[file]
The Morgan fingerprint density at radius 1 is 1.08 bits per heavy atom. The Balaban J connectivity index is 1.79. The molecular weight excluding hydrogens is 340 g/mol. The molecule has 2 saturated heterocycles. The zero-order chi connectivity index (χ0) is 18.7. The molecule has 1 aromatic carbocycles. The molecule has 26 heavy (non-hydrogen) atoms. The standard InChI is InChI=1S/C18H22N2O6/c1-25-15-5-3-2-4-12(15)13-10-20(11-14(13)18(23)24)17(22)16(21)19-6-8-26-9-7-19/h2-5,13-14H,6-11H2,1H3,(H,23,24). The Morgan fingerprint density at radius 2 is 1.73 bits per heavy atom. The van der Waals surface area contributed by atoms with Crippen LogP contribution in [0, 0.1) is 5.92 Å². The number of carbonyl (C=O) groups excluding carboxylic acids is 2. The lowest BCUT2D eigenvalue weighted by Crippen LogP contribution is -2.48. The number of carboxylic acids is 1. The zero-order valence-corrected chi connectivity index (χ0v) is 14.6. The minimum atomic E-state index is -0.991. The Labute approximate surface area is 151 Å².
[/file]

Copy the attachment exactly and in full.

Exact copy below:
The Morgan fingerprint density at radius 1 is 1.08 bits per heavy atom. The Balaban J connectivity index is 1.79. The molecular weight excluding hydrogens is 340 g/mol. The molecule has 2 saturated heterocycles. The zero-order chi connectivity index (χ0) is 18.7. The molecule has 1 aromatic carbocycles. The molecule has 26 heavy (non-hydrogen) atoms. The standard InChI is InChI=1S/C18H22N2O6/c1-25-15-5-3-2-4-12(15)13-10-20(11-14(13)18(23)24)17(22)16(21)19-6-8-26-9-7-19/h2-5,13-14H,6-11H2,1H3,(H,23,24). The Morgan fingerprint density at radius 2 is 1.73 bits per heavy atom. The van der Waals surface area contributed by atoms with Crippen LogP contribution in [0, 0.1) is 5.92 Å². The number of carbonyl (C=O) groups excluding carboxylic acids is 2. The lowest BCUT2D eigenvalue weighted by Crippen LogP contribution is -2.48. The number of carboxylic acids is 1. The zero-order valence-corrected chi connectivity index (χ0v) is 14.6. The minimum atomic E-state index is -0.991. The Labute approximate surface area is 151 Å².